Tuesday 19 September 2017

Dublin is 'eating into Ireland' - and Government is 'not geared' to combat growth right now

Taoiseach says Ireland has 'different set of obstacles' today - including Brexit

Damien English TD, Professor Philip Nolan, Taoiseach Enda Kenny and Minister Simon Coveney at the launch of 'Ireland 2040 Our Plan' Photo: Damien Eagers
Damien English TD, Professor Philip Nolan, Taoiseach Enda Kenny and Minister Simon Coveney at the launch of 'Ireland 2040 Our Plan' Photo: Damien Eagers
Taoiseach Enda Kenny and Minister for Housing, Planning and Local Government Simon Coveney at the launch of 'Ireland 2040 Our Plan' Photo: Damien Eagers
Taoiseach Enda Kenny at the launch of 'Ireland 2040 Our Plan' Photo: Damien Eagers
Professor Philip Nolan and Taoiseach Enda Kenny Photo: Damien Eagers
Paul Melia

Paul Melia

The Government is not prepared to meet the “massive infrastructural requirements” needed to promote balanced regional development and combat the growth of Dublin, Taoiseach Enda Kenny has admitted.

Launching a public consultation on a long-term plan to allow balanced development across the State and avoid the creation of new commuter towns, Mr Kenny said the 'Ireland 2040 – Our Plan' document was designed to “unlock the potential” of the regions.

Speaking in Maynooth University, he said while the Government was committed to a capital investment plan out to 2021, it was a “short term” analysis of needs but “we need to look beyond that”.

“We want to unlock the potential of our regions. It's about reducing disparities, and there are so many,” he said.

“There are glorious opportunities if we can grasp that. This is the start of a major consultation.

“That's (capital investment plan) a short-term analysis of capital monies we have already voted in principle for various projects and priorities. We need to look beyond that.

“Our population is rising. Demand for rehabilitative places, hospitals, hospices, schools, third-level... these are massive infrastructural requirements over the next 30 years and we're not geared for that now.”

He said there was a “different set of obstacles” today, not least of which was the challenge posed by Brexit.

Taoiseach Enda Kenny at the launch of 'Ireland 2040 Our Plan' Photo: Damien Eagers
Taoiseach Enda Kenny at the launch of 'Ireland 2040 Our Plan' Photo: Damien Eagers

Referencing Brexit, the election of US President Donald Trump and elections in the EU including France and Germany, he said: “If Governments don't listen to people, strange things can happen.”

The 'Ireland 2040 – Our Plan', setting out the issues which must be addressed under a new National Planning Framework out to 2040, was formally launched by the Taoiseach and Housing Minister Simon Coveney.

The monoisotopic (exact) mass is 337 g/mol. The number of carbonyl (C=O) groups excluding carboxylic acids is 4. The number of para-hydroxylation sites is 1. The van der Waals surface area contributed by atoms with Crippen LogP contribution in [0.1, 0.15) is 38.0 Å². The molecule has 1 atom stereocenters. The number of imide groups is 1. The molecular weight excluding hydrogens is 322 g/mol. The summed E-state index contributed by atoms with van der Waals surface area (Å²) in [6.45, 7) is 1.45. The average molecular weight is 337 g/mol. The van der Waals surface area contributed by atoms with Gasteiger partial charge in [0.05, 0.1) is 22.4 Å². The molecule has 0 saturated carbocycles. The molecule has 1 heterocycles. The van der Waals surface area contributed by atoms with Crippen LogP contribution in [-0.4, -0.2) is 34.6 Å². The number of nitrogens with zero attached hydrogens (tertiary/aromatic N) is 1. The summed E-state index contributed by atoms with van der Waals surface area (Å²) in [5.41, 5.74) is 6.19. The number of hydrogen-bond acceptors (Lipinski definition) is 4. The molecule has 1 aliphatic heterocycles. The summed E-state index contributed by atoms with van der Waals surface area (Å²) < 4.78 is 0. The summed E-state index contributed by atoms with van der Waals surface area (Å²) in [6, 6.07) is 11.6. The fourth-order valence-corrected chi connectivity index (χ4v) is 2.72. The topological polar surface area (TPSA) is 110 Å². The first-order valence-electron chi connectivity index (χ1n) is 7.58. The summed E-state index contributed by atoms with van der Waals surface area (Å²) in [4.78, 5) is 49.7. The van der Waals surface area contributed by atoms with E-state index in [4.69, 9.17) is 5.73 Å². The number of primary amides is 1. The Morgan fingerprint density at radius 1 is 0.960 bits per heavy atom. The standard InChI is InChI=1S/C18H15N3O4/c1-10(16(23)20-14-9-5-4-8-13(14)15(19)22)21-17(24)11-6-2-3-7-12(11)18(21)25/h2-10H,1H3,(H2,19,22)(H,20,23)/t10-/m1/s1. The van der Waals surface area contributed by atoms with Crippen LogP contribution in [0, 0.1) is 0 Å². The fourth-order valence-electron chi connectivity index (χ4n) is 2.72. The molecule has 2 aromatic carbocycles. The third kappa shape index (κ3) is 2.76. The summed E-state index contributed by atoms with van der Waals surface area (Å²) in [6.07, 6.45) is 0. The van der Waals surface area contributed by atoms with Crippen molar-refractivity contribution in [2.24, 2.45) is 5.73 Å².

Professor Philip Nolan and Taoiseach Enda Kenny Photo: Damien Eagers
Professor Philip Nolan and Taoiseach Enda Kenny Photo: Damien Eagers

It aims on how best to provide housing, jobs and essential services including schools and healthcare facilities to cater for a projected population increase of one million by 2040, of which 20pc will be over 65 years old.

More than 500,000 additional people at work, and half a million homes will be needed.

Taoiseach Enda Kenny and Minister for Housing, Planning and Local Government Simon Coveney at the launch of 'Ireland 2040 Our Plan' Photo: Damien Eagers
Taoiseach Enda Kenny and Minister for Housing, Planning and Local Government Simon Coveney at the launch of 'Ireland 2040 Our Plan' Photo: Damien Eagers

The focus of the plan is avoiding the continued influence of Dublin, which now stretches into 11 counties and accounts for almost half of all economic activity in the State.

The draft report warns that if 'business as usual' is continued, it will result in the growth of commuter towns serving Dublin, with congested roads and city centres.

While regional cities such as Cork, Limerick, Galway and Waterford will continue to grow, it will not be at the scale needed to counteract the influence of Dublin.

Irish Planning Institute president Deirdre Fallon said the plan represented a “major opportunity” to prepare effective and evidence-based policy to address many of the issues which will affect the long term future development of Ireland.

They included climate change, the landscape, the roles of our cities, towns and villages and rural development.”

The Construction Industry Federation said that balanced regional development could only be delivered by a “thriving construction sector”, with Director General Tom Parlon noting that the plan was a “hugely ambitious vision” for the future.

Full details are available on www.Ireland2040.ie, and views are sought by March 16 next. A draft copy of the plan will be prepared, and go back out for a second round of consultation before the summer. A final version will be submitted to the Government by the autumn.

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